Hours of Sleep: What Your Body Needs & Why
Americans are tired: 50-70 million of us from all age groups have sleep-related problems. It’s a huge problem, but it’s often misunderstood.
There are a lot of questions surrounding sleep: How much sleep do we really need? What keeps us from sleeping enough or sleeping well? Do you even know how much sleep you should be getting?
Not getting enough high-quality sleep can have devastating consequences like driving while tired. Getting behind the wheel without proper sleep can lead to slower reaction times and even dozing off, also known as highway hypnosis. How can you avoid highway hypnosis, and how does your sleep fit into that equation?
Finding the answer to these questions can remove some of the misunderstandings around sleep and set everyone up, no matter their age, for sleep success.
Why is sleep so important?
It seems like people have an obsession with sleep. People wake up tired, everyone is thinking about diving back into bed by lunchtime, and most conversations start with some variation of, “Man, I’m tired . . .”
The truth is, it’s not an obsession. Sleep is a scientific and biological need. It’s essential to the physical and mental well-being of every human being. Sleep allows the body and mind to relax and recharge.
Getting healthy sleep, both in number and quality, has enormous, positive effects on us. Good sleep means better overall health and lower risk for serious diseases, weight management, mental clarity, reduced stress and mood, and better coping skills.
Sleep isn’t just something we do to pass the hours late at night. It’s part of how our bodies are meant to function. But sleep isn’t one size fits all.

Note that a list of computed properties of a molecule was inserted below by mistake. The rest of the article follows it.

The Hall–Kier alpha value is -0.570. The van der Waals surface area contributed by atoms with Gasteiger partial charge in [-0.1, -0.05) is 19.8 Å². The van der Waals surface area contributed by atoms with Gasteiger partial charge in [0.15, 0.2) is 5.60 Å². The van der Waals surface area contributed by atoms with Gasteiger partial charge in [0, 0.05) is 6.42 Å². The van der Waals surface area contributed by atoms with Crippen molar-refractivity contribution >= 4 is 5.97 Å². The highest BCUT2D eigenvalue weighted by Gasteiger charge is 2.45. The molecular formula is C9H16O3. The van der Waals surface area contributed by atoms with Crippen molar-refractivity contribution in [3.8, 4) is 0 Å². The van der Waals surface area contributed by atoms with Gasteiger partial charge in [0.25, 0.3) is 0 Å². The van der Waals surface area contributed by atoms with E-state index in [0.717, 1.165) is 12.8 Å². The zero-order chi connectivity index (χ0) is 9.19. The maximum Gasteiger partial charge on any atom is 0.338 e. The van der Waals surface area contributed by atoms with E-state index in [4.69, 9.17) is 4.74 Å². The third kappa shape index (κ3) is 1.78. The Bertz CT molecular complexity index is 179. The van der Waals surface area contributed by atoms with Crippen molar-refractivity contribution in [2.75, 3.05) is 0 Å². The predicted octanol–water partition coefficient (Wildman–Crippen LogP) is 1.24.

How much sleep do we really need?
The amount of sleep each person needs depends largely on their age. There are other factors that add to or subtract from the established daily sleep allotment, but these ranges are average for most people within each age group.
The youngest of us need the most sleep. Newborns aged 0 to 3 months need between 14 and 17 hours of sleep each day. These hours often come sporadically and the quality of those hours is different than any other age group, but the amount is essential.
Newborns are growing at such a rapid rate that they need the time to rest and recharge while they grow, develop, and learn. Without this large amount of sleep, newborns can get cranky and struggle to reach weight milestones.
The next group is infants. These kids are aged 4 to 11 months old. They are a little bit older but still need a lot of sleep. It’s recommended that infants get between 12 and 15 hours of sleep per day.
At this age, infants have moved away from newborn-style sleep, and most of these hours will come during the night. There are still a few hours during the day for nap times, though.
Once children reach 1 year old they are considered a toddler. At this age, and until they get 2 years of age, children need between 11 and 14 hours of sleep every day. The vast majority of these hours come at night, but there might still be a nap or two throughout the day.
Between 3 and 5 years of age, children are considered preschool age. It’s at this point that children are spending at least a couple of hours a day in school. This adds another layer of importance to their sleep.
Children in this age group need between 10 and 13 hours of sleep each day.
School-age children between 6 and 13 years old spend the majority of their day in school. They are learning, planning, and experiencing life, so they need plenty of good quality sleep.